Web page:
Drugs

Disposal of Unused Medicines: What You Should Know

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Overview

Medicines play an important role in treating many conditions and diseases and when they are no longer needed it is important to dispose of them properly to help reduce harm from accidental exposure or intentional misuse. Below, we list some options and special instructions for you to consider when disposing of expired, unwanted, or unused medicines.

Transfer Unused Medicine to Authorized Collectors for Disposal

Consumers and caregivers should remove expired, unwanted, or unused medicines from their home as quickly as possible to help reduce the chance that others may accidentally take or intentionally misuse the unneeded medicine.

Medicine take-back programs are a good way to safely dispose of most types of unneeded medicines. The U.S. Drug Enforcement Administration (DEA) periodically hosts National Prescription Drug Take-Back events where collection sites are set up in communities nationwide for safe disposal of prescription drugs. Local law enforcement agencies may also sponsor medicine take-back programs in your community. Likewise, consumers can contact their local waste management authorities to learn about medication disposal options and guidelines for their area.

Another option for consumers and long-term care facilities, like nursing homes, to dispose of unneeded medicines is to transfer unused medicines to collectors registered with the DEA. DEA-authorized collectors safely and securely collect and dispose of pharmaceuticals containing controlled substances and other medicines. In your community, authorized collection sites may be retail pharmacies, hospital or clinic pharmacies, and law enforcement locations. Some authorized collection sites may also offer mail-back programs or collection receptacles, sometimes called “drop-boxes,” to assist consumers in safely disposing of their unused medicines.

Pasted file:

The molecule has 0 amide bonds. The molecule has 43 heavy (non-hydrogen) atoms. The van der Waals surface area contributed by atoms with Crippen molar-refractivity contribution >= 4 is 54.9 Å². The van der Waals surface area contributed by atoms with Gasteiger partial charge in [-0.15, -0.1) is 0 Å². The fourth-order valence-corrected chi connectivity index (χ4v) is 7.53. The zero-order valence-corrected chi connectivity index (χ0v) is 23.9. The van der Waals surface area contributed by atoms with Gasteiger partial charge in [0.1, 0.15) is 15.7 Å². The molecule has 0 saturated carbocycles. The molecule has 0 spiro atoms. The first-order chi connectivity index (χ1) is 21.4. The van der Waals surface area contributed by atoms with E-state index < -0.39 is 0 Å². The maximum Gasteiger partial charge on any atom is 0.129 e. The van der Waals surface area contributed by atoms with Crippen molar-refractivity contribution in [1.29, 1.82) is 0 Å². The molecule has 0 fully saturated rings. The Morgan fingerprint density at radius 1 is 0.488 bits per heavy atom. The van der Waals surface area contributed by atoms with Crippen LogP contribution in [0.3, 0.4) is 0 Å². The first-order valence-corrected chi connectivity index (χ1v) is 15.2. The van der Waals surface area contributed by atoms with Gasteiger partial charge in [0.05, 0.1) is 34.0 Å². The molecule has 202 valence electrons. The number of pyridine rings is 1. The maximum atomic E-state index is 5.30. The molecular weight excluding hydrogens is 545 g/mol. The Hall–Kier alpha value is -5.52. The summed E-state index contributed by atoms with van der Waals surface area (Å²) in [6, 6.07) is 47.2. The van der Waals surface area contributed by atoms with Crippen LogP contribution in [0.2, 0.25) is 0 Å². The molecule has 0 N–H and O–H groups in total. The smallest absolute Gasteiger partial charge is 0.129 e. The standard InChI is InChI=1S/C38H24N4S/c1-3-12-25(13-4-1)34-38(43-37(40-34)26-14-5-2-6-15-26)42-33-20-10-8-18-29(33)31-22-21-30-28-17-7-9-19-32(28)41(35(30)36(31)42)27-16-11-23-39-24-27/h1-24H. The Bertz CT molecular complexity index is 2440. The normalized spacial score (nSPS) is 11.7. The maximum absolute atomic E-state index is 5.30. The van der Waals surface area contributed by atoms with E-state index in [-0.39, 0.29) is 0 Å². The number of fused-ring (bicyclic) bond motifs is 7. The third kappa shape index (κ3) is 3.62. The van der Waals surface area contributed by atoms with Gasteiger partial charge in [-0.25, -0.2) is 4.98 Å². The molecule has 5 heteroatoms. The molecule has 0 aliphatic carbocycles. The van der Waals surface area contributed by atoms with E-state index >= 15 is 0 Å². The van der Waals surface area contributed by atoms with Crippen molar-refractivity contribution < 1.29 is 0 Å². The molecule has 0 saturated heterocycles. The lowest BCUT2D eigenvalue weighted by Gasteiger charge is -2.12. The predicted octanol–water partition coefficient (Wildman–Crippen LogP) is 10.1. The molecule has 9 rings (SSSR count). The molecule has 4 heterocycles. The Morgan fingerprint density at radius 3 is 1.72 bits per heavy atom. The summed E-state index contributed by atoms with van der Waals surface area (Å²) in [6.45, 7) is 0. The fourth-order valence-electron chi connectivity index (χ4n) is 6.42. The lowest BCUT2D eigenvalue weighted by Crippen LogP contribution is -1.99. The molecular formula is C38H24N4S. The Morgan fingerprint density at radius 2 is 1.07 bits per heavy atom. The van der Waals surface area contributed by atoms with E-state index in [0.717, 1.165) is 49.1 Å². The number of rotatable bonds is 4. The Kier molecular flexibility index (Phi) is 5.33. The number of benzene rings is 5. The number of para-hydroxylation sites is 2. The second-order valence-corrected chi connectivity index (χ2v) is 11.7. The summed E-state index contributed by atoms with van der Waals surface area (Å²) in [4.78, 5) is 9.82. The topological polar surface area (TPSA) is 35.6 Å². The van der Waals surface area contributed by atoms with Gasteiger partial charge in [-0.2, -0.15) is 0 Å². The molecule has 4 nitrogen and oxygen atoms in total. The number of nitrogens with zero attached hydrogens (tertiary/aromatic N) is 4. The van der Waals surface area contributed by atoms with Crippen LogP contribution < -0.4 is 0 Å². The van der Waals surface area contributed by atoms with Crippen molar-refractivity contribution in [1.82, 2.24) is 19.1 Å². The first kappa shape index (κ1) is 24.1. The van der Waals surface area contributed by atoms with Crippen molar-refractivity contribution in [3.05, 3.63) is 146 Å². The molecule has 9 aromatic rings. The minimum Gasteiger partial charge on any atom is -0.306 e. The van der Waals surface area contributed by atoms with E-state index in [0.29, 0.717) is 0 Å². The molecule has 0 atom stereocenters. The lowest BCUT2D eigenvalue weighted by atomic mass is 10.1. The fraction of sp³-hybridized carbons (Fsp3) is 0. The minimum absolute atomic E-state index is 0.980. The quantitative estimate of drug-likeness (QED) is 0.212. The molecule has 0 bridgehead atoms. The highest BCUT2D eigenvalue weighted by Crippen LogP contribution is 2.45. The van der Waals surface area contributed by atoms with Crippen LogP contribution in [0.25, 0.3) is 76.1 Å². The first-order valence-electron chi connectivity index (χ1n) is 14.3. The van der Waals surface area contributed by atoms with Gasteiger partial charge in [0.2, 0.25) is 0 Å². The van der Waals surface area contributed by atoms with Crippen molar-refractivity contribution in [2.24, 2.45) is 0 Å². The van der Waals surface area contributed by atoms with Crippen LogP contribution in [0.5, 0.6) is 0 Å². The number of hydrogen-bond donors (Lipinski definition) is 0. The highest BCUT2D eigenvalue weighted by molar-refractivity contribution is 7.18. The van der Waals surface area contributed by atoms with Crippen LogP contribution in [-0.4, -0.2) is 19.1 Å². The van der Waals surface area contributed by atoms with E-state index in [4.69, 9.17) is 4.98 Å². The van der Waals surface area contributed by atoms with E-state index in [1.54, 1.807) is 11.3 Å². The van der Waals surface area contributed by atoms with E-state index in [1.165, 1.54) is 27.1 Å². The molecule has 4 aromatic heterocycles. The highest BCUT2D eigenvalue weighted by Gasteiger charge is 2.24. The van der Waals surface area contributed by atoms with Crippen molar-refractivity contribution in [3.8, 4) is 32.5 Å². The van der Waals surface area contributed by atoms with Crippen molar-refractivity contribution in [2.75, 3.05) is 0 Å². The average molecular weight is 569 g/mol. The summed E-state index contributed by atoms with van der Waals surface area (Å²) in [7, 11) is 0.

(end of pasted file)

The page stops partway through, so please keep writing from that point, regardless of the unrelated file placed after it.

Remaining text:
Consumers can visit the DEA’s website for more information about drug disposal, National Prescription Drug Take-Back Day events and to locate a DEA-authorized collector in their area. Consumers may also call the DEA Office of Diversion Control’s Registration Call Center at 1-800-882-9539 to find an authorized collector in their community.


Disposal Instructions Graphic

Disposal in Household Trash

If no medicine take-back programs or DEA-authorized collectors are available in your area, and there are no specific disposal instructions on the label, such
as flushing as described below, you can also follow these simple steps to dispose of most medicines in the household trash:

  1. Mix medicines (do not crush tablets or capsules) with an unpalatable substance such as dirt, kitty litter, or used coffee grounds;
  2. Place the mixture in a container such as a sealed plastic bag
  3. Throw the container in your household trash;
  4. Scratch out all personal information on the prescription label of your empty pill bottle or empty medicine packaging to make it unreadable, then dispose of the container.

 

 

 


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Flushing of Certain Medicines 

A small number of medicines may be especially harmful and, in some cases, fatal with just one dose if they are used by someone other than the person for whom the medicine was prescribed. To prevent accidental exposure to, including ingestion of, these potentially dangerous medicines by children and others, including pets, it is recommended that these medicines be disposed of quickly through a medicine take-back program or by transferring them to a DEA-authorized collector. If these disposal options are not readily available, it is recommended that these medicines be flushed down the toilet as soon as they are no longer needed.

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Page Last Updated: 01/11/2018
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